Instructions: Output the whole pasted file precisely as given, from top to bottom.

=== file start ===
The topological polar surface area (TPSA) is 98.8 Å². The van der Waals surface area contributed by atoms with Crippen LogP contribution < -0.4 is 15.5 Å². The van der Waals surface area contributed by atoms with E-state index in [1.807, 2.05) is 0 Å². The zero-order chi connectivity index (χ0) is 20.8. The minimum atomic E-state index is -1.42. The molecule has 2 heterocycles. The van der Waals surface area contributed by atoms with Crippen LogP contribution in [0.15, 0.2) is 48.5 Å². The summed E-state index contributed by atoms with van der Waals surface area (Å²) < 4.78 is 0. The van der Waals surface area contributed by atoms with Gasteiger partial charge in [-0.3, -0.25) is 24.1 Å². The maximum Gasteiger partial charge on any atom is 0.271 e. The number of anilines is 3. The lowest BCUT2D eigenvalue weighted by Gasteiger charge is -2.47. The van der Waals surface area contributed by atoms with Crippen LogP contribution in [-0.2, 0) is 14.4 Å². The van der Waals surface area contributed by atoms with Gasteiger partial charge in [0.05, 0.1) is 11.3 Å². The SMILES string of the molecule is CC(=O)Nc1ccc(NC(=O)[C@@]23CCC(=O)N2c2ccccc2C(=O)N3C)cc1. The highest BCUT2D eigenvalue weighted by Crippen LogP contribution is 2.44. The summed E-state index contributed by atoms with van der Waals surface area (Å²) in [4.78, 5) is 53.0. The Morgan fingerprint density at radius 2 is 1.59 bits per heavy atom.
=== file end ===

The topological polar surface area (TPSA) is 98.8 Å². The van der Waals surface area contributed by atoms with Crippen LogP contribution < -0.4 is 15.5 Å². The van der Waals surface area contributed by atoms with E-state index in [1.807, 2.05) is 0 Å². The zero-order chi connectivity index (χ0) is 20.8. The minimum atomic E-state index is -1.42. The molecule has 2 heterocycles. The van der Waals surface area contributed by atoms with Crippen LogP contribution in [0.15, 0.2) is 48.5 Å². The summed E-state index contributed by atoms with van der Waals surface area (Å²) < 4.78 is 0. The van der Waals surface area contributed by atoms with Gasteiger partial charge in [-0.3, -0.25) is 24.1 Å². The maximum Gasteiger partial charge on any atom is 0.271 e. The number of anilines is 3. The lowest BCUT2D eigenvalue weighted by Gasteiger charge is -2.47. The van der Waals surface area contributed by atoms with Crippen LogP contribution in [-0.2, 0) is 14.4 Å². The van der Waals surface area contributed by atoms with Gasteiger partial charge in [0.05, 0.1) is 11.3 Å². The SMILES string of the molecule is CC(=O)Nc1ccc(NC(=O)[C@@]23CCC(=O)N2c2ccccc2C(=O)N3C)cc1. The highest BCUT2D eigenvalue weighted by Crippen LogP contribution is 2.44. The summed E-state index contributed by atoms with van der Waals surface area (Å²) in [4.78, 5) is 53.0. The Morgan fingerprint density at radius 2 is 1.59 bits per heavy atom.